Why are These Graves in Niagara-on-the-Lake on Sovereign Polish Land?

Niagara-on-the-Lake, Ontario, had two military camps training soldiers for World War I: one was for Canadian draftees, and the other, Camp Kościuszko, was made up of Polish refugees who wanted to fight to liberate their homeland. In 1917, the arrival of the Polish forces frightened townspeople, but the European soldiers soon made friends and were welcomed into the community. Then in September of 1918, the men began to fall ill.

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Although some historians argue that Quebec beat Niagara to the unfortunate distinction by a couple of days, local experts are certain: Camp Kościuszko had become the site of Canada’s first Spanish Flu outbreak.

Merritt says the virus was likely imported along with trainees from the United States, where there were large outbreaks. Once inside the crowded camp, it spread quickly. Despite efforts to separate the sick from the healthy, men soon started to die. Over the course of two surges of infection — the second of which happened in January 1919 — 31 Polish trainees and two Canadian officers died.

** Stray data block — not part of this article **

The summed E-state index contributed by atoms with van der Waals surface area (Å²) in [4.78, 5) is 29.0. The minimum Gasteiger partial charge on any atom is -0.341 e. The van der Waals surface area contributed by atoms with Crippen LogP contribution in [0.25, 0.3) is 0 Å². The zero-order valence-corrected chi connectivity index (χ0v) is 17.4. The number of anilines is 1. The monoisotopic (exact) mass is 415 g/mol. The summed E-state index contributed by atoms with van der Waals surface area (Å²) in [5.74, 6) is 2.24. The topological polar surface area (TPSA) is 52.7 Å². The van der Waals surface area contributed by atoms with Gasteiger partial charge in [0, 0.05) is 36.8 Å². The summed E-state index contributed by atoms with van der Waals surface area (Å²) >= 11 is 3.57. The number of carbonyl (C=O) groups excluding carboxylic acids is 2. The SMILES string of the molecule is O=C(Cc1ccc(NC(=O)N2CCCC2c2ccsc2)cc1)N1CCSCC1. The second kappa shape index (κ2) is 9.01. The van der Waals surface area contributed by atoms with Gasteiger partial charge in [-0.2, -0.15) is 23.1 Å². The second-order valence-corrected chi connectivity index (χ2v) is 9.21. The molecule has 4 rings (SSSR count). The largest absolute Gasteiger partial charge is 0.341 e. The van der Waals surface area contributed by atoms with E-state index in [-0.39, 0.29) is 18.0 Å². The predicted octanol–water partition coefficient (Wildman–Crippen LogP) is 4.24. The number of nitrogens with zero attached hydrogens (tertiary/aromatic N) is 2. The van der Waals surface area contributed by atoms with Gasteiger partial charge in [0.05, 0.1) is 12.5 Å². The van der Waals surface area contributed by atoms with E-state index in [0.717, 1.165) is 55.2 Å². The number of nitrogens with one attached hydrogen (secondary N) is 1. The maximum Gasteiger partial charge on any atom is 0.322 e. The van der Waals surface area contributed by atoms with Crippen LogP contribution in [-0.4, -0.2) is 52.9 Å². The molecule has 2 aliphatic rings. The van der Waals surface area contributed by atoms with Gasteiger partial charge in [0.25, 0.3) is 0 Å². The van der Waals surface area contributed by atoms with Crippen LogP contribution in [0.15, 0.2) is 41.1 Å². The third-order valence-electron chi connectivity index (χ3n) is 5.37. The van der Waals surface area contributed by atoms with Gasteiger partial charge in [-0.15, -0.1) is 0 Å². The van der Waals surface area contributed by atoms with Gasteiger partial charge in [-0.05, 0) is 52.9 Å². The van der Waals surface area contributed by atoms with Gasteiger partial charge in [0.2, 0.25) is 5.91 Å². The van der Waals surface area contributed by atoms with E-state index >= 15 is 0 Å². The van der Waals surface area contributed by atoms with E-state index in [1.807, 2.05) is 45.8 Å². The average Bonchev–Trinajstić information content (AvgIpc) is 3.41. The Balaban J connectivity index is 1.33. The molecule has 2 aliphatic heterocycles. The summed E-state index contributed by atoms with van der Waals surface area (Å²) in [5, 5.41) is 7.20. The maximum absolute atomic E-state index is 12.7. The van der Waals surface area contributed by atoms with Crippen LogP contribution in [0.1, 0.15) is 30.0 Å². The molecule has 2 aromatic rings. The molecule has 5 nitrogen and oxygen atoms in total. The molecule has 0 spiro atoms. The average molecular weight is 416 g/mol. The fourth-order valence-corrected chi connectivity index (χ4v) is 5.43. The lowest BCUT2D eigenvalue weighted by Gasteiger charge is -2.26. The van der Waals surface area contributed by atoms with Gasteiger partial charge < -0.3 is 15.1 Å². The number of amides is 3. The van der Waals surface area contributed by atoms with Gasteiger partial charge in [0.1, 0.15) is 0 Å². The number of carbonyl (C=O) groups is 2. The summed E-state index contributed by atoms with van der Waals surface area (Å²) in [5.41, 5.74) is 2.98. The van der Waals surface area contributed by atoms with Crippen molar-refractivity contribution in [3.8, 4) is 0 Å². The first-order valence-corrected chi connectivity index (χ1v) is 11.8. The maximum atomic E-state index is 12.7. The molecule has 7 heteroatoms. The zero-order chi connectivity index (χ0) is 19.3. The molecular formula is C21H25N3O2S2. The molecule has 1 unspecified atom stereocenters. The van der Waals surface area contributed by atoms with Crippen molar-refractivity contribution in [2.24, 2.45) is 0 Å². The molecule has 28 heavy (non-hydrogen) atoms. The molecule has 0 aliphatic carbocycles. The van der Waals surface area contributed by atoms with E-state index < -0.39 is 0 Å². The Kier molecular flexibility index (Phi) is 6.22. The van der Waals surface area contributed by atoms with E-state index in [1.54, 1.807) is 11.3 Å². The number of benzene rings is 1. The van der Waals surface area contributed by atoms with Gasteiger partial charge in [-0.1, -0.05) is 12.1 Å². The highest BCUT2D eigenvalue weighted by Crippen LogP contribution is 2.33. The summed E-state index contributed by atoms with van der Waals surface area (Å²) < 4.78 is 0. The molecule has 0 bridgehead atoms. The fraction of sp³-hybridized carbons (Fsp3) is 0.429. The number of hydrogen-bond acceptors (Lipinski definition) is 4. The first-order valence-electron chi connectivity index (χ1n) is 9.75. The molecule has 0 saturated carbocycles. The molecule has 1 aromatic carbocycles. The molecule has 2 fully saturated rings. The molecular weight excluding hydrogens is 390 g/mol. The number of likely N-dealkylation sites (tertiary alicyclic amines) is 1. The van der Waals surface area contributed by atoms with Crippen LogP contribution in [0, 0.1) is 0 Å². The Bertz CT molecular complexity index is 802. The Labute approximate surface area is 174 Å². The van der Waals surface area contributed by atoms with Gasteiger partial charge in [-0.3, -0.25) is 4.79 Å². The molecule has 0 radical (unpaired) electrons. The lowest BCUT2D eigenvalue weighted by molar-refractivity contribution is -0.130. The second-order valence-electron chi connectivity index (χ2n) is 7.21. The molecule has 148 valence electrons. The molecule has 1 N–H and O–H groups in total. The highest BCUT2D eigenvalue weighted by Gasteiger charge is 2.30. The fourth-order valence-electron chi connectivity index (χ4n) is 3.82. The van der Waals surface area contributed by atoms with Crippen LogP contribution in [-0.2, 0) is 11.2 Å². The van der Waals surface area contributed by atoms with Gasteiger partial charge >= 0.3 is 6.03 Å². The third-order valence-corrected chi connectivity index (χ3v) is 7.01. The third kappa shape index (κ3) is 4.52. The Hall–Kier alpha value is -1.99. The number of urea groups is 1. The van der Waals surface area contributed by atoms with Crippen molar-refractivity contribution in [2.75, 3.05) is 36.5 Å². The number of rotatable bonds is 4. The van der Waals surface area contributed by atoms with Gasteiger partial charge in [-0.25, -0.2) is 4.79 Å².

“The real tragedy, of course, is that these men were all volunteers,” Merritt says. “They had all volunteered to fight for the repatriation of their homeland, Poland, which had been occupied by other countries for 125 years. These men were dying almost as martyrs.”

The women of Niagara-on-the-Lake sprang into action to tend to the sick soldiers, particularly Elizabeth Ascher, who they called their “Angel of Mercy.” The Spanish Flu outbreak left a mark that is felt 102 years later in the town, and commemorations are still held to honor the Polish soldiers who died in service there. Read about the small town and the soldiers they still honor at TVO. -via Nag on the Lake

(Image credit: Justin Chandler)

Source: neatorama

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